Piscis ipse dixit

Stanley Fish is back.

Evidence, understood as something that can be pointed to, is never an independent feature of the world. Rather, evidence comes into view (or doesn’t) in the light of assumptions…that produce the field of inquiry in the context of which (and only in the context of which) something can appear as evidence.

Yes yes yes, but it doesn’t follow that any and all assumptions are reasonable and sane and that therefore any old evidence is good evidence as long as it ‘comes into view in the light of’ some assumptions.

Then there is a swerve into a new topic, the fact that some people who commented on his previous musings on God claim that religion is too optimistic. Fish knows better than that.

The religions I know are about nothing but doubt and dissent, and the struggles of faith, the dark night of the soul, feelings of unworthiness, serial backsliding, the abyss of despair.

Really?! Nothing but doubt and dissent? So the religions he knows do not include any of the majors, which are about considerably more than doubt and dissent? If the religions he knows are about nothing but doubt and dissent, he must be acquainted exclusively with very peculiar very tiny minority religions which hardly anyone is aware of. His post on the other hand seem to be about ‘God’ which usually refers to a character with some connection with the familiar and well-known monotheisms.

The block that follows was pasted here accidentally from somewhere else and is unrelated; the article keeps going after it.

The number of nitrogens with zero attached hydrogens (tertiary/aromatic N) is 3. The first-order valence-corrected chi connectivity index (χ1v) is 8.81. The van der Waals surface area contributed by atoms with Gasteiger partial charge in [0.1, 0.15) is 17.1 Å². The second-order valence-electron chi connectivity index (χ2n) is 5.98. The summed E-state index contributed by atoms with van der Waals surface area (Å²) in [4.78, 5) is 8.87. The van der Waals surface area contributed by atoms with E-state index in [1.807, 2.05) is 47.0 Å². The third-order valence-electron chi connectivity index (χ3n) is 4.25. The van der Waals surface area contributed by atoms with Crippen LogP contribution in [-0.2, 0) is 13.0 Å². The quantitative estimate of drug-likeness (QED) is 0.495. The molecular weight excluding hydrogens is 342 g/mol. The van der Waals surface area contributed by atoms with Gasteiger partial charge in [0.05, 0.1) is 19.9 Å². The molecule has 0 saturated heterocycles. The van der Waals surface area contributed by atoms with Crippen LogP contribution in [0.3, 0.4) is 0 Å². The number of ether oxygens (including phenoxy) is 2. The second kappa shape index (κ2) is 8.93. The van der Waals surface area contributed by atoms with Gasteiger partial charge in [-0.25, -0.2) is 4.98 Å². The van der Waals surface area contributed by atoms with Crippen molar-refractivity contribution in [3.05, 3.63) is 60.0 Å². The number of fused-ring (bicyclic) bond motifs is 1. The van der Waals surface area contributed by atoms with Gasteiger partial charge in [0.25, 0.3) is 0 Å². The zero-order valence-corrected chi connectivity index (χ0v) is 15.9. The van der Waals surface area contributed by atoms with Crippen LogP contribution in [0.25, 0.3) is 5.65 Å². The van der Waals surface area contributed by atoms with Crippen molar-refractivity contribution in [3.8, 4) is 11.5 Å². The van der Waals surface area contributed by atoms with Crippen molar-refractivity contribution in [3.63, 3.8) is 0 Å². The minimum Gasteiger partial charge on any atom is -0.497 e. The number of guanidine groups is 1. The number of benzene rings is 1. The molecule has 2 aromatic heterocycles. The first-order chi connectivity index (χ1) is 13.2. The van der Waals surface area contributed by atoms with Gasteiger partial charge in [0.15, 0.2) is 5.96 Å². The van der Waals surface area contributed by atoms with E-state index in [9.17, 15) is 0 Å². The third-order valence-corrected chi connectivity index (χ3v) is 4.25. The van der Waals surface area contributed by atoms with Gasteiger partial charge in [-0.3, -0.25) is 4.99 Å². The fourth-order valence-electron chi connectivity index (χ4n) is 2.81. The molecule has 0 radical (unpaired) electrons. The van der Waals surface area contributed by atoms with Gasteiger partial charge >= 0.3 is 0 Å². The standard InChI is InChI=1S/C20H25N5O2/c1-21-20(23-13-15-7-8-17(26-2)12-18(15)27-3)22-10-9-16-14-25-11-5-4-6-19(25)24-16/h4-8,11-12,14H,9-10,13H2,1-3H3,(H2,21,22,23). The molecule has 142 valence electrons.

Brian Leiter asks Does the NY Times Not Realize That Stanley Fish is Philosophically Incompetent? Jason Brennan has an interesting comment:

Nicholas Shackel has a fun paper in Metaphilosophy called “The Vacuity of Postmodernist Methodology.” Among other things, he describes the method of “Troll’s Truisms.” The idea is that postmodernists like to express radical claims about reality and rationality, but when pressed, retreat into trivial claims no one disagrees with. Shackel gives Fish as an example of someone who does this.

I actually saw Fish perform this maneuver in person. A student group had him out here (to Brown) a few years ago. He spent 20 minutes saying that there is no objective reality, etc.–all the typical twaddle and poppycock. When some student criticized postmodernism, Fish berated the student, and then said that postmodernism is nothing more than the simple claim that all our beliefs are mediated by concepts. I was stunned.

Yep. Susan Haack calls that ‘the bit where they say it and the bit where they take it back.’

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